A warm, highly galvanizing, and proactive memoir about the power of spiritual satisfaction and self-integrity.

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AND THEN I MET MARGARET

STORIES OF ORDINARY GURUS I'VE MET

A self-made successful businessman shares how he unlocked the true key to inner peace and happiness in this debut book.    

A writer, lecturer, and innovative creator of Mind Adventure Inc., a consultancy program for professional and personal growth, White describes his humble beginnings as a child growing up enveloped in the friendly company of his beloved aunt and uncle. Yet he found himself confined to struggle in a poor Massachusetts mill town “scrambling for money.” This lean living motivated him to treat his youth as an atmosphere to grow from, not toward. As an adult, the author developed a talent for making money in business arenas such as real estate, restaurants, and entrepreneurialism. Still, even amid the great wealth he’d amassed by middle age, the perks of a luxury lifestyle and an accomplished professional reputation left him feeling incomplete. “My exterior world reflected material wealth, but my interior world was spiritually bankrupt,” he lamented. At age 50, a crisis of conscience brought White to the threshold of a higher understanding and valuing of peace and joy with a national and international quest for enlightenment. The inspiring life stories in White’s book (many have appeared in the Huffington Post) offer a thoughtful profile of his youth and the guidance gurus and unassuming life teachers he met and learned from. From a mother in a Maasai village in Kenya and a 50-something Boston peanut vendor to the more popular spiritual coaches like Marianne Williamson and Deepak Chopra, they all encouraged the author to embrace a vast assortment of large and small personal transformational experiences. Even a grade school student named Margaret managed to awaken in him “the possibility of starting a new life, as a new person.” Informed by meaningful encounters and leavened with humor, wit, and grace, White’s narrative is powered by the theory that everyone thrives on a beneficial combination of internal wisdom and serendipity. Whether or not readers ascribe to this process is not the point. The message remains a clear and hopeful one, and the life lessons closing each chapter form a friendly reminder of the possibilities of genuine human potential if it is gilded in kindness and compassion.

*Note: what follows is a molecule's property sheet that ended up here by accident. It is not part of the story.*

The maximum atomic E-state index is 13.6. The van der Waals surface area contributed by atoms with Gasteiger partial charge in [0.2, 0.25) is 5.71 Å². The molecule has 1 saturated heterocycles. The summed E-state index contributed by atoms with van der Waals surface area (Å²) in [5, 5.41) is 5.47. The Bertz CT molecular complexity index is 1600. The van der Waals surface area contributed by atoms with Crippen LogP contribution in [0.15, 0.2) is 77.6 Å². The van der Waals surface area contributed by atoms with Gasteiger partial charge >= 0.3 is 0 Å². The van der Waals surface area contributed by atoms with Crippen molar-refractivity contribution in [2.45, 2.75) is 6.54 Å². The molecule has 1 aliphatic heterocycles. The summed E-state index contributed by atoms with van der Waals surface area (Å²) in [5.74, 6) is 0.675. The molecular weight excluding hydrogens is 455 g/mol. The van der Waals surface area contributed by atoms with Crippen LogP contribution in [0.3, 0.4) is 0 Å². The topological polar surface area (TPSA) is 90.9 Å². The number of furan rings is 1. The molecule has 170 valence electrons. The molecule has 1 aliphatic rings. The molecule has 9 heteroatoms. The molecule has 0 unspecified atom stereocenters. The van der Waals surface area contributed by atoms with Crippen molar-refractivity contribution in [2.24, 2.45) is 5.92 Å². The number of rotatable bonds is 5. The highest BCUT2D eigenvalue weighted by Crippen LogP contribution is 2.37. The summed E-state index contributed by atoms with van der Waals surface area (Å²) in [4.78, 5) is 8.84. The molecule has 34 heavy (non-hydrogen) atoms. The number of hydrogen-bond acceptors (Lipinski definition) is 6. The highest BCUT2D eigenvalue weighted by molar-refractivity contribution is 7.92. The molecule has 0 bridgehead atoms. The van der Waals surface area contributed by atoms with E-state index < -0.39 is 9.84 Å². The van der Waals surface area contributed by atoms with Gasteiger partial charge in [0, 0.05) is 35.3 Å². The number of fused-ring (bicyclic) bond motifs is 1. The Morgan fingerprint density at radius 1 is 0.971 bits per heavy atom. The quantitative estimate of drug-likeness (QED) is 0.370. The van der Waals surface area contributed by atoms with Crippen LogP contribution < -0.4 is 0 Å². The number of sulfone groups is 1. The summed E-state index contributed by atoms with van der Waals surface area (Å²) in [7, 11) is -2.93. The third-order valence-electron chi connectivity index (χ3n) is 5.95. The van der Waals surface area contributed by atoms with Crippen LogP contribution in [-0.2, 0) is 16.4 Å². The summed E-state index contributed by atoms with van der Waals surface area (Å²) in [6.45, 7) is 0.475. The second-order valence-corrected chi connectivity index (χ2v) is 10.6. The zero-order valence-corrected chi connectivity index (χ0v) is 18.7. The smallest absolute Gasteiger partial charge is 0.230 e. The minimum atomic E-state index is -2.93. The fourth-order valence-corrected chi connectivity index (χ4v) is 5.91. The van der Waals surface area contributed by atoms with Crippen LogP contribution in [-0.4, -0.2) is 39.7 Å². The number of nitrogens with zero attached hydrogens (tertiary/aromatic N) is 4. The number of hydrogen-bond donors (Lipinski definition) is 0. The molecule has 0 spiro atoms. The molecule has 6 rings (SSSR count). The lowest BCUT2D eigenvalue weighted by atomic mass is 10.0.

A warm, highly galvanizing, and proactive memoir about the power of spiritual satisfaction and self-integrity.   

Pub Date: Jan. 13, 2014

ISBN: 978-0-9802299-6-7

Page Count: 196

Publisher: Mind Adventure Press

Review Posted Online: Feb. 6, 2017

Kirkus Reviews Issue: March 15, 2017

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Stricter than, say, Bergen Evans or W3 ("disinterested" means impartial — period), Strunk is in the last analysis...

THE ELEMENTS OF STYLE

50TH ANNIVERSARY EDITION

Privately published by Strunk of Cornell in 1918 and revised by his student E. B. White in 1959, that "little book" is back again with more White updatings.

Stricter than, say, Bergen Evans or W3 ("disinterested" means impartial — period), Strunk is in the last analysis (whoops — "A bankrupt expression") a unique guide (which means "without like or equal").

Pub Date: May 15, 1972

ISBN: 0205632645

Page Count: 105

Publisher: Macmillan

Review Posted Online: Oct. 28, 2011

Kirkus Reviews Issue: May 1, 1972

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Analyzing his craft, a careful craftsman urges with Thoreauvian conviction that writers should simplify, simplify, simplify.

SEVERAL SHORT SENTENCES ABOUT WRITING

New York Times columnist and editorial board member delivers a slim book for aspiring writers, offering saws and sense, wisdom and waggery, biases and biting sarcasm.

Klinkenborg (Timothy; or, Notes of an Abject Reptile, 2006), who’s taught for decades, endeavors to keep things simple in his prose, and he urges other writers to do the same. (Note: He despises abuses of the word as, as he continually reminds readers.) In the early sections, the author ignores traditional paragraphing so that the text resembles a long free-verse poem. He urges readers to use short, clear sentences and to make sure each one is healthy before moving on; notes that it’s acceptable to start sentences with and and but; sees benefits in diagramming sentences; stresses that all writing is revision; periodically blasts the formulaic writing that many (most?) students learn in school; argues that knowing where you’re headed before you begin might be good for a vacation, but not for a piece of writing; and believes that writers must trust readers more, and trust themselves. Most of Klinkenborg’s advice is neither radical nor especially profound (“Turn to the poets. / Learn from them”), and the text suffers from a corrosive fallacy: that if his strategies work for him they will work for all. The final fifth of the text includes some passages from writers he admires (McPhee, Oates, Cheever) and some of his students’ awkward sentences, which he treats analytically but sometimes with a surprising sarcasm that veers near meanness. He includes examples of students’ dangling modifiers, malapropisms, errors of pronoun agreement, wordiness and other mistakes.

Analyzing his craft, a careful craftsman urges with Thoreauvian conviction that writers should simplify, simplify, simplify.

Pub Date: Aug. 7, 2012

ISBN: 978-0-307-26634-7

Page Count: 224

Publisher: Knopf

Review Posted Online: May 14, 2012

Kirkus Reviews Issue: June 15, 2012

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